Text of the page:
<< -- 2 -- Bill Newman A SPECIAL NIGHT
In the absence of Oliver Davies' copious and highly-informed programme notes, one would have needed an Artists' Encyclopaedia alongside. Such is the profusion of clarinet virtuosi inspired by or working under the direct supervision of the various composers, that the importance of a guideline to the music itself and the links to schools, styles and changing fashions becomes apparent.
A Mosaic in Ten Pieces (with Dedication) by Richard Henry Walthew (1872-1951), a pupil of Parry and Stanford at the RCM, was written for his father-in-law Roderick Mackenzie Moore, an amateur clarinettist. The 'dedication', by the way, comes from Walthew's own setting of Keats' Ode to a Nightingale. The measured strands take on a more complex character as this short piece progresses, providing a good starting point to the recital.
The five songs by Pauline Viardot (1821-1910), instead of breaking the spell of golden-spun instrumental lines, provided their own rich sheen of emotions linked with the forces of nature. Viardot, a fine singer and composer, was married to the French Director of Théatre Italien, so was possessed of a finely-attuned appreciation towards poetic texts, in these instances written by Maistre, Turgenev and Pushkin sometime between 1850 and 1880. As salient points one could detect the piano rhythms, motives and textures of Schubert (Gretchen am Spinnrade) and other romantics, but this is to be expected. Otherwise, the voice settings are couched with a true, unmawkish attitude to the poetic meanings within the texts, and beautifully balanced mostly to the simple but effective piano accompaniment. The song titles were Hai luli!, Sinitsa (The Tit), Tsvetok (The Little Flower), Potessi Diventar (Would I could become a little bird!) and Cana Española.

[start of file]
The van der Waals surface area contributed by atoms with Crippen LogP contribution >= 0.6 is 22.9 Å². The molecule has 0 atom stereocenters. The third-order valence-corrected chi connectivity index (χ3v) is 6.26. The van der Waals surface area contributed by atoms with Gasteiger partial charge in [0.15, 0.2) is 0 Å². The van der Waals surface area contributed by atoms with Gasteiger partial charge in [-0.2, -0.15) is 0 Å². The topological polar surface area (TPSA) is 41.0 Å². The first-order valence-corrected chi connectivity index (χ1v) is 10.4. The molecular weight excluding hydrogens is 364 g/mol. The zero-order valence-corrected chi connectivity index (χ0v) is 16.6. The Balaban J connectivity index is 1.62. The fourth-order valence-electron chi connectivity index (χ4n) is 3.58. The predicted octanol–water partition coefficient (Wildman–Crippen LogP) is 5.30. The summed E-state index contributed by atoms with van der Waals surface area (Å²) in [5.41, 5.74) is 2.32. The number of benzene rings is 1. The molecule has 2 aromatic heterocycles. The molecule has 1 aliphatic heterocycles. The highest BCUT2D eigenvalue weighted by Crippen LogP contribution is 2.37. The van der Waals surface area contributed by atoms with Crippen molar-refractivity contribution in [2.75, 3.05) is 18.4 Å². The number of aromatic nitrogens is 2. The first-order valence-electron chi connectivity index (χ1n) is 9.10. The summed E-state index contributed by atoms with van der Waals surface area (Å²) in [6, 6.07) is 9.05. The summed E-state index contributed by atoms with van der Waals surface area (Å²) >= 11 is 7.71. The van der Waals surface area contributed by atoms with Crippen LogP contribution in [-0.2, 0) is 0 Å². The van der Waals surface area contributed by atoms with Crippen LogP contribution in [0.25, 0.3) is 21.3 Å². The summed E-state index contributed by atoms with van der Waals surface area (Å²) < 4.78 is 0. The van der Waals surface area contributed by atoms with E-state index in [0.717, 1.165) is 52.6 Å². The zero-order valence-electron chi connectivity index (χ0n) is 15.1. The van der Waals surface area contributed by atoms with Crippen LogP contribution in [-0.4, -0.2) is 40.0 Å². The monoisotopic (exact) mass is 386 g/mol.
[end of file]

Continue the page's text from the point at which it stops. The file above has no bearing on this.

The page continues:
Max Reger's Sonata in F sharp minor Op 49 No 2 (1900) is fortunately not bound up with the fugal-counterpoint development meanderings that stultify both listeners and performers into a state of immobility. It compares instead with late-Brahms (the Op 120 Sonatas and Quintet) and had the blessings of Johann Kürmeyer and Adalbert Lindner bestowed on it at its première. I like the latter's comment : '... [it] shows even greater richness in the invention, a more meaningful strength of form and greater thematic compactness. The work ... ever breaks new ground.' Wow! The sublime passions shown by parties to this performance caught no fresh displays of amazement from the devoted audience.
Copyright © 15 April 2004
Bill Newman, Edgware UK